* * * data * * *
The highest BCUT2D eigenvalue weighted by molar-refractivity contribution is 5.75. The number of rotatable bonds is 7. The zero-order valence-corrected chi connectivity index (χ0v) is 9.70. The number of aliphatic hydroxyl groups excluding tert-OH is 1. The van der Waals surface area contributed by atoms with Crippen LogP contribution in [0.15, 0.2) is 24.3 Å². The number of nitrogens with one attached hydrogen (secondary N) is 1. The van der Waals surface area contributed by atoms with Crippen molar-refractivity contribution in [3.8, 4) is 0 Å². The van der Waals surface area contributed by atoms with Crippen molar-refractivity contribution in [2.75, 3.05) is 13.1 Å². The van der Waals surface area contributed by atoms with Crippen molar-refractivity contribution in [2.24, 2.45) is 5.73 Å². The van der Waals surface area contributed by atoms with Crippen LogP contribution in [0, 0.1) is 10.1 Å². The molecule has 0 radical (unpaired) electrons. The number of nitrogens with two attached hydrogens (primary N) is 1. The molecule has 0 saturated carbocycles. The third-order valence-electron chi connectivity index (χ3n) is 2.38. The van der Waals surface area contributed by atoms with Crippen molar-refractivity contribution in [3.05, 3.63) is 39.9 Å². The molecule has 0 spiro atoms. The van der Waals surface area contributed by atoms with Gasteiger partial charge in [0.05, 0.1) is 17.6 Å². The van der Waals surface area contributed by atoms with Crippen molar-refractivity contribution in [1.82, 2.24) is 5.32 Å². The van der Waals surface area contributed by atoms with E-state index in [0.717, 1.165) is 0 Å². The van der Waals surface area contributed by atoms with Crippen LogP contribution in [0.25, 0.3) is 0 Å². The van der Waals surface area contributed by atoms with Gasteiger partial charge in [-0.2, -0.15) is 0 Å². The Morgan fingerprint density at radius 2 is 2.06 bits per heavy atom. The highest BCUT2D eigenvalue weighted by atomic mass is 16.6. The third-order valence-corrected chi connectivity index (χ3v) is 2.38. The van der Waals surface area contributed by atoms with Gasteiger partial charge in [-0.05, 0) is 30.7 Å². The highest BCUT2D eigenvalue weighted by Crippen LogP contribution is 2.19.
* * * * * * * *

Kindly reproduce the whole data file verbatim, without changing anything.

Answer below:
The highest BCUT2D eigenvalue weighted by molar-refractivity contribution is 5.75. The number of rotatable bonds is 7. The zero-order valence-corrected chi connectivity index (χ0v) is 9.70. The number of aliphatic hydroxyl groups excluding tert-OH is 1. The van der Waals surface area contributed by atoms with Crippen LogP contribution in [0.15, 0.2) is 24.3 Å². The number of nitrogens with one attached hydrogen (secondary N) is 1. The van der Waals surface area contributed by atoms with Crippen molar-refractivity contribution in [3.8, 4) is 0 Å². The van der Waals surface area contributed by atoms with Crippen molar-refractivity contribution in [2.75, 3.05) is 13.1 Å². The van der Waals surface area contributed by atoms with Crippen molar-refractivity contribution in [2.24, 2.45) is 5.73 Å². The van der Waals surface area contributed by atoms with Crippen LogP contribution in [0, 0.1) is 10.1 Å². The molecule has 0 radical (unpaired) electrons. The number of nitrogens with two attached hydrogens (primary N) is 1. The molecule has 0 saturated carbocycles. The third-order valence-electron chi connectivity index (χ3n) is 2.38. The van der Waals surface area contributed by atoms with Crippen molar-refractivity contribution in [3.05, 3.63) is 39.9 Å². The molecule has 0 spiro atoms. The van der Waals surface area contributed by atoms with Gasteiger partial charge in [0.05, 0.1) is 17.6 Å². The van der Waals surface area contributed by atoms with Crippen molar-refractivity contribution in [1.82, 2.24) is 5.32 Å². The van der Waals surface area contributed by atoms with E-state index in [0.717, 1.165) is 0 Å². The van der Waals surface area contributed by atoms with Crippen LogP contribution in [0.25, 0.3) is 0 Å². The van der Waals surface area contributed by atoms with Gasteiger partial charge in [-0.2, -0.15) is 0 Å². The Morgan fingerprint density at radius 2 is 2.06 bits per heavy atom. The highest BCUT2D eigenvalue weighted by atomic mass is 16.6. The third-order valence-corrected chi connectivity index (χ3v) is 2.38. The van der Waals surface area contributed by atoms with Gasteiger partial charge in [-0.05, 0) is 30.7 Å². The highest BCUT2D eigenvalue weighted by Crippen LogP contribution is 2.19.